|There are no magic wands when it comes to combating illicit drugs on our wards but the drug dogs pilot has certainly given us plenty to think about in our ongoing struggle for safer services.|
The safer services agenda is never far off the radar of a mental health trust manager. This is often connected to the range of substance misuse issues that constantly confront mental health services.
In Camden and Islington in north London we have used a package of measures including dual diagnosis training, local security management specialists, our interface with multi-agency public protection arrangements and the deployment of a criminal justice consultant. One project has attracted particular interest ñ µ³ing dogs to search wards for drugs.
The decision to go ahead with a six-month pilot, to be fully evaluated, was taken by the board last year. A working party made up of staff and user representatives has overseen the project throughout.
As with all successful projects, good people make the difference. In particular, when appointing our criminal justice consultant, we did not just buy a copper. We were lucky to have a recently retired local senior officer with an uncommon empathy for the needs of mental health service users. The pilot has also benefited from the active engagement of service user groups, frontline staff and the Metropolitan Police.
Before the pilot, views from service users about the use of drug dogs were, at best, mixed. Pre and post-pilot questionnaires were circulated to staff, service users, carers and visitors to complete anonymously.
Searches were conducted by the Metropolitan Police dog section in nine wards, on request from the criminal justice consultant and in consultation with modern matrons and ward managers. No formal complaints about the searches were received. The consensus among staff was that the searches had a positive effect on the wards. Concerns that the searches could arouse aggressive responses proved unfounded.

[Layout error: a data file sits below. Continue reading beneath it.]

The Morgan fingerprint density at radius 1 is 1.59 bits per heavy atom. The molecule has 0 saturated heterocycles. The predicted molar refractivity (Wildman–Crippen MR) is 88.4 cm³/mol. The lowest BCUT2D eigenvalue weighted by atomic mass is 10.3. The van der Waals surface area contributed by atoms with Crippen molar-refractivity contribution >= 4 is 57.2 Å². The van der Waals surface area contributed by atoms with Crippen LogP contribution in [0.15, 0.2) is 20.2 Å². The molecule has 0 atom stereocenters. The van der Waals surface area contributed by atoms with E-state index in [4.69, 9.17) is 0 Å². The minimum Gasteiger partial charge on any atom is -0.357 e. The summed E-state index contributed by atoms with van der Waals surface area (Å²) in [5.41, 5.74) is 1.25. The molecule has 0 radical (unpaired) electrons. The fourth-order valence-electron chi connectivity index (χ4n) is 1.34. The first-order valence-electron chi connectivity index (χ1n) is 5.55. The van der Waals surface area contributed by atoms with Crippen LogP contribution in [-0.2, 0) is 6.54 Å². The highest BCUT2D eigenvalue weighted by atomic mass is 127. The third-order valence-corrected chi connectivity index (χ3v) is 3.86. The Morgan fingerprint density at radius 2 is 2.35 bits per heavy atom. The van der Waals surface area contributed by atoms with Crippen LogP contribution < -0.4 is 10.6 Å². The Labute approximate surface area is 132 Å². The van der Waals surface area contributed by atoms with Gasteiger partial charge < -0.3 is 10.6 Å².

Comparison of the pre and post-pilot questionnaires showed some significant changes. The proportion who felt they had been affected by the use of illicit drugs was down from 48 per cent to 21 per cent. Numbers of people who had witnessed the use of drugs, been asked to carry illicit drugs, been offered drugs or had used illicit drugs were at least halved.
The number of people affected by violence was down from 71 per cent before the pilot to 27 per cent after it. People who regarded themselves as victims of aggression dropped from 32 per cent to 24 per cent.
The number of people who thought incidents of aggression were due to someone being under the influence of illicit drugs dropped from 45 per cent to 30 per cent. And the proportion who reported feeling safe in the sites rose from 48 per cent before the project to 58 per cent.
There are no magic wands when it comes to combating illicit drugs on our wards but the drug dogs pilot has certainly given us plenty to think about in our ongoing struggle for safer services.
David Lee is director of strategic development at Camden and Islington Mental Health and Social Care trust.